Such massive quantities of sugar are a dental nightmare. In particular, it’s not just the amount that causes dentists concern (although the amount is concerning), but also how frequently sugar is consumed. Sugar as part of meals (and then brushing after) wouldn’t be as much of a problem. Unfortunately, children often consume a constant stream of sugar, resulting in the increasing rates of tooth decay that we are seeing.
When you protect your child’s teeth from tooth decay, you greatly reduce the odds that your child will even need to undergo such drastic oral procedures in the first place.
The Dangers of General Anesthesia
While we don’t have the full report yet, it is unlikely that Daleyza’s death was caused directly by dental care. The real threat during dental surgery isn’t the treatment, it’s the anesthesia.
Surgery has come a long way in the last 100 years. Operations that would have been excruciatingly painful just a couple of generations ago can now be performed with little to no pain, and the patient walks away with no recollection of the event.
As much as treatment has improved, general anesthesia (making a patient fall completely asleep, unable to wake up) still carries significant risks. This is why there is an entire specialized field of experts in its use, following exacting requirements and regulations. Too little medicine, and the patient may wake up during the procedure. Too much, and they might not wake up at all.
That’s why Daleyza was referred from her regular dentist to a dental surgical center. Her family dental practice lacked the needed equipment and expertise to perform such an operation, so they referred her to someone who specialized in it. Even so, sometimes things can wrong.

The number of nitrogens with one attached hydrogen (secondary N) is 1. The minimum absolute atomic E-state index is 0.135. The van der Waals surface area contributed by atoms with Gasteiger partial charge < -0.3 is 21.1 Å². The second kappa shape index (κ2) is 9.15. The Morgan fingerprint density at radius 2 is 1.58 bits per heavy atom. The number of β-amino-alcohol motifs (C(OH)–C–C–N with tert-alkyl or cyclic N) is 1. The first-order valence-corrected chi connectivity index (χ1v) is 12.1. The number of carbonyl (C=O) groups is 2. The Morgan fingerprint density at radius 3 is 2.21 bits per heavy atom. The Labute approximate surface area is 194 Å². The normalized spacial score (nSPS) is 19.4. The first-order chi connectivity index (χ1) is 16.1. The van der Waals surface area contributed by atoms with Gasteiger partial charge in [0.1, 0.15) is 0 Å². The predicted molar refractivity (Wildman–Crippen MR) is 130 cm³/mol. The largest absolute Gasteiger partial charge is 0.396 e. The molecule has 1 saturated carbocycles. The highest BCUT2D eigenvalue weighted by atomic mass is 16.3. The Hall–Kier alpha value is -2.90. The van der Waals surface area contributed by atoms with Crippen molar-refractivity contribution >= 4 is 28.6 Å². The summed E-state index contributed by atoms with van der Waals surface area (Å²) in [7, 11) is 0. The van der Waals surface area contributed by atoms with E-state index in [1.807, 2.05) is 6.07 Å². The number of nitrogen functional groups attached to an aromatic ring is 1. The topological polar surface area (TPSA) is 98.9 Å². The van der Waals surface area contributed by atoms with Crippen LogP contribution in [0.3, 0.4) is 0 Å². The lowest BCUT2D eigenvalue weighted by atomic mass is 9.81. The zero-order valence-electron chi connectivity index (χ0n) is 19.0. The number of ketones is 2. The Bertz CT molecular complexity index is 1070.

Dr. Randy Doesn’t Use General Anesthesia
General anesthesia isn’t the only option for getting patients through their dental treatment. Our practice uses conscious sedation.
Conscious sedation combines gentler medicines to help the patient relax and to prevent pain. It is a relatively safer alternative to general anesthesia for both children and adults. It’s perfect for most dental cases, as we can perform the treatment quickly and the medicine soon wears off, meaning the patient is back to normal quicker.
To get started, we give children fruit-flavored medicine that takes about an hour to set in. During that time, we have a comfortable spot for them to watch movies or play with toys.
This form of pain prevention doesn’t put the patient so far under that they can’t be awakened. Often, patients become so relaxed during their dental treatment that they fall asleep, but they can easily be awakened if needed.
Patients do need to have an empty stomach and clear airway for conscious sedation, so we’ll reschedule in the event of sickness or excessive congestion.
Our dental practice in Mt. Pleasant always aims to protect children. The best way that parents can protect their children’s oral health is to monitor their diet, brush their teeth, and bring them in for regular dental visits so that we can keep an eye on how they are doing. Dental issues occur much more rapidly than in adults.
If you have lingering questions about anesthesia, child sugar intake levels, or how conscious sedation with Dr. Randy, give us a call today! We’re always more than happy to help answer any questions you may have.